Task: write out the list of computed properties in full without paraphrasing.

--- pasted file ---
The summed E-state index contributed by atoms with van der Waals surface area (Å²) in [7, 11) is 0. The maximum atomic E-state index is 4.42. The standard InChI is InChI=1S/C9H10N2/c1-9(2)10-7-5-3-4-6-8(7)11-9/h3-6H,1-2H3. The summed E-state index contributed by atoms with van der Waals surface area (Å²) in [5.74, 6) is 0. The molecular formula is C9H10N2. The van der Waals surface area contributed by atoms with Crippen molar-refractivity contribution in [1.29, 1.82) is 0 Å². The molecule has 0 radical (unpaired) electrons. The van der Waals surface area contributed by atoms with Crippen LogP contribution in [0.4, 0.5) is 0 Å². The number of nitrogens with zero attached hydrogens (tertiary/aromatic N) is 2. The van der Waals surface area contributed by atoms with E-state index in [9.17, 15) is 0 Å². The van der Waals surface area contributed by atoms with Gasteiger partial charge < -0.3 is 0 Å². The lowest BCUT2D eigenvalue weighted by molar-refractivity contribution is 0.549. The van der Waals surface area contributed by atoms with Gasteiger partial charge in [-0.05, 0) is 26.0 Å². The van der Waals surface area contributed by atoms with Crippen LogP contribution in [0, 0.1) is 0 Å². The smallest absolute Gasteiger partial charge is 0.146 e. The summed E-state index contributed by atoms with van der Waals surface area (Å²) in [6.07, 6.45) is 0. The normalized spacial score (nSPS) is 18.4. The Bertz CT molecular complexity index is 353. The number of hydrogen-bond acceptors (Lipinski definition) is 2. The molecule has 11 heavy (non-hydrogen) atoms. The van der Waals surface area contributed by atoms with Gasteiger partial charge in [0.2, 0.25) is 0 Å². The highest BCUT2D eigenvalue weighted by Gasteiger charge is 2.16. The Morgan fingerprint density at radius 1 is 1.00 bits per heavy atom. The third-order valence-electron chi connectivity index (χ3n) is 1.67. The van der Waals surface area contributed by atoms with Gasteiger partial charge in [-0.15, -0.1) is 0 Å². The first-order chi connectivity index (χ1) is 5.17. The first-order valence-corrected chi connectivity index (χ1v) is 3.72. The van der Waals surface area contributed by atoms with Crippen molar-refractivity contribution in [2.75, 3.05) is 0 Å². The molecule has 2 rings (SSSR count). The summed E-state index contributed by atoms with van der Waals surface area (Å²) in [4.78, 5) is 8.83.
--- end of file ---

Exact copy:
The summed E-state index contributed by atoms with van der Waals surface area (Å²) in [7, 11) is 0. The maximum atomic E-state index is 4.42. The standard InChI is InChI=1S/C9H10N2/c1-9(2)10-7-5-3-4-6-8(7)11-9/h3-6H,1-2H3. The summed E-state index contributed by atoms with van der Waals surface area (Å²) in [5.74, 6) is 0. The molecular formula is C9H10N2. The van der Waals surface area contributed by atoms with Crippen molar-refractivity contribution in [1.29, 1.82) is 0 Å². The molecule has 0 radical (unpaired) electrons. The van der Waals surface area contributed by atoms with Crippen LogP contribution in [0.4, 0.5) is 0 Å². The number of nitrogens with zero attached hydrogens (tertiary/aromatic N) is 2. The van der Waals surface area contributed by atoms with E-state index in [9.17, 15) is 0 Å². The van der Waals surface area contributed by atoms with Gasteiger partial charge < -0.3 is 0 Å². The lowest BCUT2D eigenvalue weighted by molar-refractivity contribution is 0.549. The van der Waals surface area contributed by atoms with Gasteiger partial charge in [-0.05, 0) is 26.0 Å². The van der Waals surface area contributed by atoms with Crippen LogP contribution in [0, 0.1) is 0 Å². The smallest absolute Gasteiger partial charge is 0.146 e. The summed E-state index contributed by atoms with van der Waals surface area (Å²) in [6.07, 6.45) is 0. The normalized spacial score (nSPS) is 18.4. The Bertz CT molecular complexity index is 353. The number of hydrogen-bond acceptors (Lipinski definition) is 2. The molecule has 11 heavy (non-hydrogen) atoms. The van der Waals surface area contributed by atoms with Gasteiger partial charge in [0.2, 0.25) is 0 Å². The highest BCUT2D eigenvalue weighted by Gasteiger charge is 2.16. The Morgan fingerprint density at radius 1 is 1.00 bits per heavy atom. The third-order valence-electron chi connectivity index (χ3n) is 1.67. The van der Waals surface area contributed by atoms with Gasteiger partial charge in [-0.15, -0.1) is 0 Å². The first-order chi connectivity index (χ1) is 5.17. The first-order valence-corrected chi connectivity index (χ1v) is 3.72. The van der Waals surface area contributed by atoms with Crippen molar-refractivity contribution in [2.75, 3.05) is 0 Å². The molecule has 2 rings (SSSR count). The summed E-state index contributed by atoms with van der Waals surface area (Å²) in [4.78, 5) is 8.83.